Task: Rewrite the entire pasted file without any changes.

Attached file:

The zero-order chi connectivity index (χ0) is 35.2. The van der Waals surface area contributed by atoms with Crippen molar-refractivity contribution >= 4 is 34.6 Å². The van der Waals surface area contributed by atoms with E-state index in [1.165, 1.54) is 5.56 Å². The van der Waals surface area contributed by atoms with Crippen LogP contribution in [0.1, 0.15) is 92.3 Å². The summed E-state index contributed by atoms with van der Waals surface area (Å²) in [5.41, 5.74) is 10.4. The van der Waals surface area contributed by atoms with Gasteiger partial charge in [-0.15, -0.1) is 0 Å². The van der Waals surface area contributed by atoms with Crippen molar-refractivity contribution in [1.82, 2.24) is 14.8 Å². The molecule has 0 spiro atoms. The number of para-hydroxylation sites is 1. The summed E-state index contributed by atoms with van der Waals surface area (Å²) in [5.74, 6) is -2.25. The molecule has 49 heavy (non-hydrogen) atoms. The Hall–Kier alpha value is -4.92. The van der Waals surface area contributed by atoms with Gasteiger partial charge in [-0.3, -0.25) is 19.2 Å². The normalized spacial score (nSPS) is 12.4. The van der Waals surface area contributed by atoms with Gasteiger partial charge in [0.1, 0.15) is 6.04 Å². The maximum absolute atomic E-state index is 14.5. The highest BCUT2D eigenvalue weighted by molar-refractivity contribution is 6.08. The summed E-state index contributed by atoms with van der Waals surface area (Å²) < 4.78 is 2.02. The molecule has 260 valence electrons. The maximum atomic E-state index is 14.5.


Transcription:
The zero-order chi connectivity index (χ0) is 35.2. The van der Waals surface area contributed by atoms with Crippen molar-refractivity contribution >= 4 is 34.6 Å². The van der Waals surface area contributed by atoms with E-state index in [1.165, 1.54) is 5.56 Å². The van der Waals surface area contributed by atoms with Crippen LogP contribution in [0.1, 0.15) is 92.3 Å². The summed E-state index contributed by atoms with van der Waals surface area (Å²) in [5.41, 5.74) is 10.4. The van der Waals surface area contributed by atoms with Gasteiger partial charge in [-0.15, -0.1) is 0 Å². The van der Waals surface area contributed by atoms with Crippen molar-refractivity contribution in [1.82, 2.24) is 14.8 Å². The molecule has 0 spiro atoms. The number of para-hydroxylation sites is 1. The summed E-state index contributed by atoms with van der Waals surface area (Å²) in [5.74, 6) is -2.25. The molecule has 49 heavy (non-hydrogen) atoms. The Hall–Kier alpha value is -4.92. The van der Waals surface area contributed by atoms with Gasteiger partial charge in [-0.3, -0.25) is 19.2 Å². The normalized spacial score (nSPS) is 12.4. The van der Waals surface area contributed by atoms with Gasteiger partial charge in [0.1, 0.15) is 6.04 Å². The maximum absolute atomic E-state index is 14.5. The highest BCUT2D eigenvalue weighted by molar-refractivity contribution is 6.08. The summed E-state index contributed by atoms with van der Waals surface area (Å²) < 4.78 is 2.02. The molecule has 260 valence electrons. The maximum atomic E-state index is 14.5.